- Create a cloud to fly across the sky. Create a new layer for the cloud. Our keyframes for each layer will be again frame 1 and frame 40. Make sure that layer 2 is the active layer (click on it if necessary). Draw a cloud on the left, upper side of the stage.
- Animate your cloud. Select the Pointer Tool in the upper left corner of the Drawing Toolbox. Select all of the cloud (the interior and the outline) by drawing a rectangle around the cloud. Next, choose Insert / Classic Tween. Flash converts your cloud automatically to a symbol (placing it in the library).
- Define the final position of your cloud. Click directly under the timeline in frame 40, the final frame of our animation. We want to use 40 keyframes to let the cloud fly across the sky. This means that in frame 40, the cloud will be in its final position. Choose Insert / Timeline / Keyframe to make this a keyframe. Notice the solid arrow between frame 1 and frame 40 signifying a successful motion tween. Now we move the cloud to its position in frame 40. With frame 40 still selected, single click on your cloud to select it and drag it to its final position towards the right portion of the stage.
- Change the stacking order. Drag the bar labeled Layer 1 up into the position where the bar labeled Layer 2 is. Again rewind and play your movie and note the changes.
- Add credits that show the creator of this wonderful movie! Insert a new layer by selecting Insert / Timeline / Layer. Layer 3 should now be your active layer. Select frame 20 of layer 3 to be your first keyframe. Click on frame 20, then select Insert / Timeline / Keyframe. In the Toolbox, choose the text tool. In the Properties Window, select Font and set the font to Arial. Set the text size to 18 and the text style to Italics. Make sure the properties box shows static text. Click somewhere in the lower half of the stage and type three lines of text:
This fantastic movie was created by
Joe Student (replace with your name)
COSC 109 section M 8 am (replace with your section)
- Now click on frame 40 for layer 3, then select Insert / Timeline / Keyframe. Our text will not move, it is just required to stay on the screen from frame 20 to frame 40. Rewind and play your movie. Should you need to delete any frames, you can do so by right-clicking on the frame(s) to remove, then select Remove Frames.
- Add one additional object. Improve the movie by adding an additional object, for example, a bird, or a kite.Insert an additional layer. Place an object of your choice on this layer towards the top of the screen. The object can be any item of your choice. Make this item move from the top of the screen to the bottom of the screen.
- Save your movie. Select File/Save As, select Save as Type: Flash Document (*.fla). For a file name, type anim1.
- All Done!
- Before we post our movie to Blackboard, let’s take a look at file formats for Flash animation. Remember the native Flash format is file using the .fla extension. The .fla format is the format that is needed if you want to make any changes to your file. However, this is not the file format that we want to post to Blackboard. If we post our animation on the web using the native .fla format we would have two disadvantages. The first disadvantage is that this format would allow anyone to download our animation, manipulate it and use it for their own purpose. The other disadvantage is that files in .fla format require the full Flash software to be present on the viewer’s computer.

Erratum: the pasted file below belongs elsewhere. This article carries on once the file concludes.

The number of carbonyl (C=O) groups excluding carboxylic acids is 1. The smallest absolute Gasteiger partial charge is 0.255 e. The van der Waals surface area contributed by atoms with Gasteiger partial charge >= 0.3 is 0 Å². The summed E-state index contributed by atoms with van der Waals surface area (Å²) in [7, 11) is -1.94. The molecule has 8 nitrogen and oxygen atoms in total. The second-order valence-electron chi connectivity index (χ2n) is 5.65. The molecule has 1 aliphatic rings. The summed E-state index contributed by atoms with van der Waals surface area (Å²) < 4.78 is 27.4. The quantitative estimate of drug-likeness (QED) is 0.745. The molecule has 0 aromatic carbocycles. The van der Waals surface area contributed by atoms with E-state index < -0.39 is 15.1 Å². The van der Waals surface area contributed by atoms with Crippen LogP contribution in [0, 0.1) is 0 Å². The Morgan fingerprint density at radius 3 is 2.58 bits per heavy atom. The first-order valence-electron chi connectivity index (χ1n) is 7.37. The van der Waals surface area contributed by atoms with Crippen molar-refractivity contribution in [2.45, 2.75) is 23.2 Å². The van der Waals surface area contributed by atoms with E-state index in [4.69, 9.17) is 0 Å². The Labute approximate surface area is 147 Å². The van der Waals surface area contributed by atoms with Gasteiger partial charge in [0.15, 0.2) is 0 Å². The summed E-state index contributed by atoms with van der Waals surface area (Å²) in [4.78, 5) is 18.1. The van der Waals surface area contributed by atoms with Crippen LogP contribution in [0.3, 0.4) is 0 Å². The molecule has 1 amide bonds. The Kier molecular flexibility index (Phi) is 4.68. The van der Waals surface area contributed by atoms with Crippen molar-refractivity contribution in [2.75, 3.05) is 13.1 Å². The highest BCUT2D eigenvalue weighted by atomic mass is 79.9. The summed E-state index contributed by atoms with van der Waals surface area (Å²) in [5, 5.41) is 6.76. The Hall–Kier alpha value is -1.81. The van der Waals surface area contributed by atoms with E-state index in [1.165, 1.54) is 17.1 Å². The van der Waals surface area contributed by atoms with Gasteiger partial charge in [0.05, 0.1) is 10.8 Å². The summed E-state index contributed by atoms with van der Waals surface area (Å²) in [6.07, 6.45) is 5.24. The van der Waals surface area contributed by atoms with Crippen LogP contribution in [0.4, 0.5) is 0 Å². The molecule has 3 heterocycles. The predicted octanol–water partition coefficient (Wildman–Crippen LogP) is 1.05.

- File Formats. The easy solution for this dilemma is a conversion from .fla format to a so-called Flash Player format. This format is called shockwave and has a file extension .swf. Before you convert your movie make sure to save it in native .fla format. Select Control / Play All Scenes (to show all scenes of your movie), select Control / Rewind (to make sure your movie starts from the beginning), select Control / Loop Playback (this option will continuously play your movie). Now we are ready to export the movie to Flash Player format. Select File / Export Movie. In Save as Type, select Flash Movie (*.swf), as file name type anim1. If a dialog box appears, click the box Protect from Import and Compress, this will lock your file and prevent other users to copy your file and reduce the file size of the animation. Accept all other default values.
- You should now have two files saved, anim1.fla and anim1.swf. Post the file anim1.swf to Blackboard using the Flash Animation 1 discussion board. Check your work (to play your movie in Blackboard, right-click on the attachment and select open file in new window).
- Movie must contain 4 layers
- Layer 1 contains the sun moving from the lower left to the upper right corner of the screen, sun must change color
- Layer 2 contains the cloud moving from the left area of the screen to the right area of the screen
- Layer 3 contains your credits and must start after the cloud has moved some
- Layer 4 contains an object of your choice moving from the top of the screen to the bottom of the screen
- Movie must be posted in .swf format